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The Whaler Boy: a Chukchi hunter (Vladimir Onokhov) makes a brief stopover at the whale graveyard before traveling to Detroit to meet the sex worker of his dreams.
The Whaler Boy: a Chukchi hunter (Vladimir Onokhov) makes a brief stopover at the whale graveyard before traveling to Detroit to meet the sex worker of his dreams.

Two titles, new-to-DVD from Film Movement, are ready to grace your home theater’s screen.

The Whaler Boy (2020)

Our story of a broken heart begins with a Detroit sex worker (Kristina Asmus) flossing her thong panties as she reports to the chatroom. Cut to a remote village off the Bering Strait, where for the first time, a group of whale hunters are being exposed to the internet’s chief export: porn. In ye olden days, these boys would be fighting over male-order brides, not pixelated prostitutes. But as it is, 15-year-old Leshka (Vladimir Onokhov) is instantly smitten by the face on the laptop screen, so much so that he decides an in-person meeting must be arranged. But even if he could afford to buy her love for a few hours, by the time he saved up for a round-trip ticket, the blush would be off the rose. His journey to America is populated by a fresh cast supporting characters, including the nicest border patrol agent (Ankas Aimetgirgin) this side of Hopalong Cassidy. To a guy who spends far too much time kvetching about the overall lack of originality inherent in movies today, novice auteur Philipp Yuryev’s The Whaler Boy is a winning lottery ticket of inventiveness.

They Say Nothing Stays the Same (2019)

Water has remained unchanged since the earth formed billions of years ago, leaving one to ponder the reason why actor Joe Odagiri cast it in a starring role for his second feature as writer-director. Situated against a breathtaking panoramic expanse, a small Japanese village (which we hear about but never see) is about to catch up with the times. With all the talk of convenience that a new bridge will bring to the surroundings, it seems the only one to be inconvenienced is Toichi (Akira Emoto), a boatman whose livelihood depends on his passengers. It’s not just that his ferry been his source of sustenance, spiritual and otherwise — whatever knowledge he has concerning the outside world comes from his passengers. Construction of the bridge takes place entirely offscreen, but we do get to meet the arrogant builders, as they show up as the most belligerent of of Toichi’s fares. A contractor tosses coins to the ground to register displeasure over services rendered and the hard hats mercilessly mock the blithe oarsman to his face. The girl in the picture (Ririka Kawashima) is introduced with a thud: floating through the water, her semi-conscious body bumps up against his boat. Toichi nurses her back to health, but even if she could remember her name, she would not dare speak it. Toichi surmises that the shattered young woman is the survivor of a family massacre that took place upstream. (One of his passengers mentions reincarnation, almost as means of justifying the girl’s constant reappearance and disappearance.) Dressed in red, a color one doesn’t see much of in these lush parts, she stands out in every shot. Their relationship isn’t forced, nor is there any struggling with romantic boundaries. (Hold the romance for an English-language remake.) Toichi best sums up their connection: he’s the boatman and she’s the wind.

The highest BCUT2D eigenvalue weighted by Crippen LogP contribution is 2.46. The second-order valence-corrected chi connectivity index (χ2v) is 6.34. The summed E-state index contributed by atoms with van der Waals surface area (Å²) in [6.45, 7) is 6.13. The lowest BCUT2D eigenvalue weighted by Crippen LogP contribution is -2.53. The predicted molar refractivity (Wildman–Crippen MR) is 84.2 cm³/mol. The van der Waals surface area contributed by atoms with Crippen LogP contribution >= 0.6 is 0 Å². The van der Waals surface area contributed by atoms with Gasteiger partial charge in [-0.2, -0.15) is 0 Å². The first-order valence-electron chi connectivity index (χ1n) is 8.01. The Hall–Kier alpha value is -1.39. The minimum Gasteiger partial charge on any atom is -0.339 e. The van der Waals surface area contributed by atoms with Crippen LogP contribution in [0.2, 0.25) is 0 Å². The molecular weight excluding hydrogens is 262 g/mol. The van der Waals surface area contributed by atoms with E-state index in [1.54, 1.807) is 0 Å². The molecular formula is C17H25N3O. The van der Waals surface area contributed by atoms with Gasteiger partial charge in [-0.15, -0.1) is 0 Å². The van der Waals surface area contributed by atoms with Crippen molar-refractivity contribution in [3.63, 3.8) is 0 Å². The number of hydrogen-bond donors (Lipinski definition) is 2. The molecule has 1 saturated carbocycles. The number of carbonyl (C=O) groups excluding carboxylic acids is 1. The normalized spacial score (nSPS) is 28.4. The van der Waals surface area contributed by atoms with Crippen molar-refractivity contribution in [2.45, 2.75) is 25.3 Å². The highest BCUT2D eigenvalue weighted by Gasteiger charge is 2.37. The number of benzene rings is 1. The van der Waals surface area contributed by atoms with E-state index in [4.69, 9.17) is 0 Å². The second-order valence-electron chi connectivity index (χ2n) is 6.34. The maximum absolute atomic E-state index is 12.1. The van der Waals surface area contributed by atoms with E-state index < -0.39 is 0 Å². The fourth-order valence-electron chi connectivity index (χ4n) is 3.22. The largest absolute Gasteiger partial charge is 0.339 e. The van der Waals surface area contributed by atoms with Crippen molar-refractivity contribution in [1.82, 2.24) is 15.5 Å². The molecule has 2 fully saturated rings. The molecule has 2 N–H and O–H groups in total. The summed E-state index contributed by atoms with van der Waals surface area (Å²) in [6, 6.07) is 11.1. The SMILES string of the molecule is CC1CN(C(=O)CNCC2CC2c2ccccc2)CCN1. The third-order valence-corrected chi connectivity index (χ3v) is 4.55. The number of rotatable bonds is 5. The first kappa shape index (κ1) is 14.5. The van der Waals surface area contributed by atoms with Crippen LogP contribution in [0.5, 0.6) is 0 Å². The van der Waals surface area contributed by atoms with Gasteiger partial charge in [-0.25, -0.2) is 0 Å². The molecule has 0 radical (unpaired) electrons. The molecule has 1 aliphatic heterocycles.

With a running time of 137 minutes, the film initially moves at a pace befitting the wizened rower. One wishes the tempo might have stayed that way. Instead, Toichi’s young friend Genzo (Nijiro Murakami), who by his own admission is not very smart, jokes about sabotaging the bridge before it’s completed. The film’s occasional bursts of comic book necromancy — most notably, a fantasy sequence that graphically details Toichi enacting a bloody revenge on the construction crew — are out of place here. And for a film that does its best to eschew exposition, what’s with the sudden logjam of plot towards the end of the show?

No matter, I’ve saved the best for last. Credit God with the lighting and the incomparable Christopher Doyle (Temptress Moon, In the Mood for Love, The Limits of Control) with serving as His lumen-wrangler. Thanks to covid, we’ll probably never get a chance at seeing this projected on a big screen, so your living room will have to do.